Slipping over Mexico border, migrants get the jump on U.S. court ruling

CIUDAD JUAREZ, Mexico, Dec 28 (Reuters) – Even before the U.S. Supreme Court on Tuesday chose to uphold a measure aimed at deterring illegal border crossings, hundreds of migrants in northern Mexico took matters into their own hands to slip into the United States.

The controversial pandemic-era measure known as Title 42 was set to expire on Dec. 21, but the last-minute legal stay threw border policy into disarray and prompted a growing number of immigrants to decide they had nothing to lose by crossing anyway.

After spending days in chilly border towns, groups of immigrants from Venezuela and other countries targeted by Title 42 chose to run for it rather than sit out the uncertainty of the tug of war unfolding in US courts.

“We ran and hid until we got there,” said Jonathan, a Venezuelan immigrant who crossed the border from the Mexican city of Ciudad Juarez to El Paso, Texas with his wife and five children, ages 3 to 16, Monday night.

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Giving only his first name and speaking on the phone, Jonathan said he had already spent several months in Mexico and did not want to enter the United States illegally.

But the thought of failing after a journey that took his family through the dangerous Darien jungles of Panama, up Central America and into Mexico was more than he could bear.

“This will be the last straw to get here, and then they send us back to Venezuela,” he told Reuters.

On Tuesday, the US Supreme Court granted a request by a group of Republican state attorneys general to delay a judge’s decision striking down Title 42. They argued that removing it would increase border crossings.

The court said it will hear arguments on whether the states can step in to protect Title 42 during the February session. A ruling is expected by the end of June.

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Reuters photos showed migrants racing across a busy highway next to the border last week, one barefoot and carrying a small child — the kind of dangerous crossing that worries immigrant advocates.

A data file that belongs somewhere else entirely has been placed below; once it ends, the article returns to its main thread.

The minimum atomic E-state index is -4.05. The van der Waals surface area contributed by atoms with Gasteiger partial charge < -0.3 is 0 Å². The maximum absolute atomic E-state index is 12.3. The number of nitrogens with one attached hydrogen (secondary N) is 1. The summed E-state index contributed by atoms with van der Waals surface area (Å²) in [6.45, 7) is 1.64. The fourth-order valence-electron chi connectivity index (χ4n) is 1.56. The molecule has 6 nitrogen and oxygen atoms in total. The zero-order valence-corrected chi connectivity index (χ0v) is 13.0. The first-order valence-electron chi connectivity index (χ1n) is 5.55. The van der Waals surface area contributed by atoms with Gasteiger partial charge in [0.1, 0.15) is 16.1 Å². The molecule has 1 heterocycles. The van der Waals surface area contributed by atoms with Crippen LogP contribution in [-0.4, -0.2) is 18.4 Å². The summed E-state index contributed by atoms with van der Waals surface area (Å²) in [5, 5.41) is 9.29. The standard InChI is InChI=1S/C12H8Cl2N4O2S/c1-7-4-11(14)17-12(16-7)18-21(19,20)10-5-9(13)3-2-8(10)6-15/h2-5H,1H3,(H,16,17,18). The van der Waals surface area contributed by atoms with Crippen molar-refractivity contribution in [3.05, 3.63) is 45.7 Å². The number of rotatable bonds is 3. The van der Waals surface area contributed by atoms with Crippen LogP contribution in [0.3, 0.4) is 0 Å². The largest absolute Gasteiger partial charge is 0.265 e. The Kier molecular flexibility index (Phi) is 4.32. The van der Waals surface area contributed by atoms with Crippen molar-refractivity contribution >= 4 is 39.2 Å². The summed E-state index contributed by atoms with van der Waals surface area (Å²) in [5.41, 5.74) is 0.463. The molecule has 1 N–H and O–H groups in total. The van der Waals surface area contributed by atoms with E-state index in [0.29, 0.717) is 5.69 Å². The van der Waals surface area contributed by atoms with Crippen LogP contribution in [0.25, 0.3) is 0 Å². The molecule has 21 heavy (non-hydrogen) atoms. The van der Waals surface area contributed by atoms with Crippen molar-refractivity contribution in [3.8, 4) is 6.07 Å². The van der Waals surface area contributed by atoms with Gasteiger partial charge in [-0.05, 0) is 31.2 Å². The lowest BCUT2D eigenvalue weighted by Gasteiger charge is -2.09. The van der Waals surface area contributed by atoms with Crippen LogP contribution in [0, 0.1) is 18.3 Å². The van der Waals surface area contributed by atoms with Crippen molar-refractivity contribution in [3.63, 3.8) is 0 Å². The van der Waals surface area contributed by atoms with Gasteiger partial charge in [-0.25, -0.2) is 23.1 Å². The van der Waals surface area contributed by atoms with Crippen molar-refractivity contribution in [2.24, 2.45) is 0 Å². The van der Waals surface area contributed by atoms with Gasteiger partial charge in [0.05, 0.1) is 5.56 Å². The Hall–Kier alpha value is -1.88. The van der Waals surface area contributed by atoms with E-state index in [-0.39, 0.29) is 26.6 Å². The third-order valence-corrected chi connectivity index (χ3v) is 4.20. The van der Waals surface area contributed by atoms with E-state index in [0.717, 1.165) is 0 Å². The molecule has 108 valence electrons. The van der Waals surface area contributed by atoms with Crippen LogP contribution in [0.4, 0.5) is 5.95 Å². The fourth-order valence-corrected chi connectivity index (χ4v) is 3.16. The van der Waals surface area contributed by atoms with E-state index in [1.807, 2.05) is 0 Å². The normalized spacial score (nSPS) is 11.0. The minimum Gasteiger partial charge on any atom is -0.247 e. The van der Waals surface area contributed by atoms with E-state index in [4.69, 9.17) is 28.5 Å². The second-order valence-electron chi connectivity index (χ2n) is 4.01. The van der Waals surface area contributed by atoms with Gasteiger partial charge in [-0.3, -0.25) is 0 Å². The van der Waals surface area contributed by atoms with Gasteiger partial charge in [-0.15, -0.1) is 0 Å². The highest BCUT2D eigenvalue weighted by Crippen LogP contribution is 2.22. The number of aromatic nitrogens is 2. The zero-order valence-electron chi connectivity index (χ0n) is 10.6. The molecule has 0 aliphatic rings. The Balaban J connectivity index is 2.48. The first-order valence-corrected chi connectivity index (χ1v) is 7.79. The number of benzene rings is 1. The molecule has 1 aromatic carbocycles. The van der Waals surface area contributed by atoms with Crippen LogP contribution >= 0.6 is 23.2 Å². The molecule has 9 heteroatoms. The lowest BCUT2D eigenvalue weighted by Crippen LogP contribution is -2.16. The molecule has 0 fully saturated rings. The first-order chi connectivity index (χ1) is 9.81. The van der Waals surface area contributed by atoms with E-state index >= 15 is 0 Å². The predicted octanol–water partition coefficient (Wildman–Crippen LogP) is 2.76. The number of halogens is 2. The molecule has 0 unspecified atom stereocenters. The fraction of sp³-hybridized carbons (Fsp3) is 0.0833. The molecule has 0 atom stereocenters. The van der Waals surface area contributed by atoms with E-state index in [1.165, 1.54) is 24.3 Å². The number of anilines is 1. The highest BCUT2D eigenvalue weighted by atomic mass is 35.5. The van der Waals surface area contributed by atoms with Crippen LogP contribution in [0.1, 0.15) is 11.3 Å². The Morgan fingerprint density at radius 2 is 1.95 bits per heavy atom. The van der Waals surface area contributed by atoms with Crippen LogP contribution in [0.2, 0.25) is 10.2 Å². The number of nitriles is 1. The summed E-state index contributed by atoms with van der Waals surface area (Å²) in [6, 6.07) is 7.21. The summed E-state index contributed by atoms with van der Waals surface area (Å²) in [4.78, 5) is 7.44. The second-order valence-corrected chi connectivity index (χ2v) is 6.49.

“We are talking about people who come to seek asylum… and they still cross the border in very dangerous ways,” said Fernando Garcia, director of the Border Network for Human Rights.

John Martin, deputy director at El Paso’s Homeless Opportunity Center, said the number of immigrants his shelter is taking in are increasingly people who have crossed illegally, including many Venezuelans.

“At one point, the majority was recorded; now I see it the other way around,” he said.

On Tuesday before the Supreme Court’s ruling, a Venezuelan immigrant in Ciudad Juarez who gave his name as Antonio said he was waiting to see if U.S. border surveillance would end, hoping to earn money in the United States to send home.

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“If they don’t end Title 42,” he said, “we will continue to come in illegally.”

Elsewhere along the border, other migrants said they felt they had run out of options.

“We have no future in Mexico,” said Cesar, a Venezuelan immigrant from Tijuana who did not give his last name, explaining why he tried to cross the border fence into the United States once, and plans to try again. .

Reporting by Dana Beth Solomon in Mexico City and Jose Luis Gonzalez in Ciudad Juarez; Additional reporting by Lizbeth Diaz; Editing by Dave Graham and Jerry Doyle

Our Standards: The Thomson Reuters Trust Principles.


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